Beyond “Greeks”: Toward More Inclusive Histories of the Ancient Mediterranean

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This article argues that a commitment to the category of “Greeks” in framing the study of the ancient Mediterranean embeds us in the legacies of nationalism, colonialism, and racism, and rests on a problematic evidentiary basis. After reviewing the ways that scholarly narratives subtly endorse this legacy, I examine two case studies, Classical Athens and the world of the Hellenistic kingdoms, to argue that minimal impact of Greek identity discourse does not justify framing their histories through the category of Greekness. The paper closes with a consideration of how to reframe “Greek” history in more inclusive and coherent ways.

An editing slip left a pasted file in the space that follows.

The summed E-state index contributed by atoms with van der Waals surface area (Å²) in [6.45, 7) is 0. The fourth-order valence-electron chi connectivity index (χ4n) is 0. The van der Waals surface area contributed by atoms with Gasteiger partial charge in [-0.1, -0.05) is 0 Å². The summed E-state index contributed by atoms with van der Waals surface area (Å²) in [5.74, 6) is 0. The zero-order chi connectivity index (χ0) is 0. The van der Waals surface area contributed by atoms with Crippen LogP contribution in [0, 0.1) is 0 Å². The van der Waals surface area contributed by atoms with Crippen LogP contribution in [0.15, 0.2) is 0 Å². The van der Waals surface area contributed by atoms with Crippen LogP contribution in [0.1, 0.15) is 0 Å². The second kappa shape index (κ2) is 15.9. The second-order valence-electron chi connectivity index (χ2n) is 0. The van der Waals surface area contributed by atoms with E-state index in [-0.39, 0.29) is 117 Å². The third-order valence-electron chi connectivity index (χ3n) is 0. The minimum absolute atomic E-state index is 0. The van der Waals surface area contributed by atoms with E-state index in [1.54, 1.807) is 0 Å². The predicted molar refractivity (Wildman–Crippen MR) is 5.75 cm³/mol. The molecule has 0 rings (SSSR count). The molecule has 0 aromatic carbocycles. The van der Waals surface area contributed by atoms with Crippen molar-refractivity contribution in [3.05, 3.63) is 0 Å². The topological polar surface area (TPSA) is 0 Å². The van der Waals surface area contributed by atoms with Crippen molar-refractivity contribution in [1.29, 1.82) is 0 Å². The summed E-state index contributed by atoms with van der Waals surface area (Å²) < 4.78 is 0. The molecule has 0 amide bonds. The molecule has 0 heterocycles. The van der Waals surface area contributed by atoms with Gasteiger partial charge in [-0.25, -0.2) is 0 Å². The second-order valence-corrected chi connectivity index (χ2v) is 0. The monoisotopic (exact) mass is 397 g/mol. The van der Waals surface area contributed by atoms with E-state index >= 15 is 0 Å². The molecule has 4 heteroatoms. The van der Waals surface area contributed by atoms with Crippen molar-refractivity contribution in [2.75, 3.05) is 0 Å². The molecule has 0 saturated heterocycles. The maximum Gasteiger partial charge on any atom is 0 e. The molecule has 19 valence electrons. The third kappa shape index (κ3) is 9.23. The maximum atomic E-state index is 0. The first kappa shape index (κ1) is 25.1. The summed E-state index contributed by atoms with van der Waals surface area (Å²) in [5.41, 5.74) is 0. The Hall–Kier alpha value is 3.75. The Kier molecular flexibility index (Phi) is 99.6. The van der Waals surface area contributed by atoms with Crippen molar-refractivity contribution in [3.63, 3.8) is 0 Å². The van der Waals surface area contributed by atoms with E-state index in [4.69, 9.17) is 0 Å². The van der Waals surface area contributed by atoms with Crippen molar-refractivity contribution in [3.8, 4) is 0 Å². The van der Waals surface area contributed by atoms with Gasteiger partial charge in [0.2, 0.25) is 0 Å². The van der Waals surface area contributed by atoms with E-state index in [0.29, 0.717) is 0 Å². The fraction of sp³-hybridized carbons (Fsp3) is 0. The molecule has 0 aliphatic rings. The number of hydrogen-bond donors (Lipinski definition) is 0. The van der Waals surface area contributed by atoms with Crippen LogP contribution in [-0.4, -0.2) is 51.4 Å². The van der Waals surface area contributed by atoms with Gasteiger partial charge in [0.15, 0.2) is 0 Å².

Original languageEnglish (US)
Pages (from-to)20-52
Number of pages33
JournalAncient History Bulletin
StatePublished - 2023


  • Athens
  • Greekness
  • Hellenistic World
  • identity
  • modern historiography

ASJC Scopus subject areas

  • Classics
  • Archaeology
  • Cultural Studies
  • History
  • Anthropology


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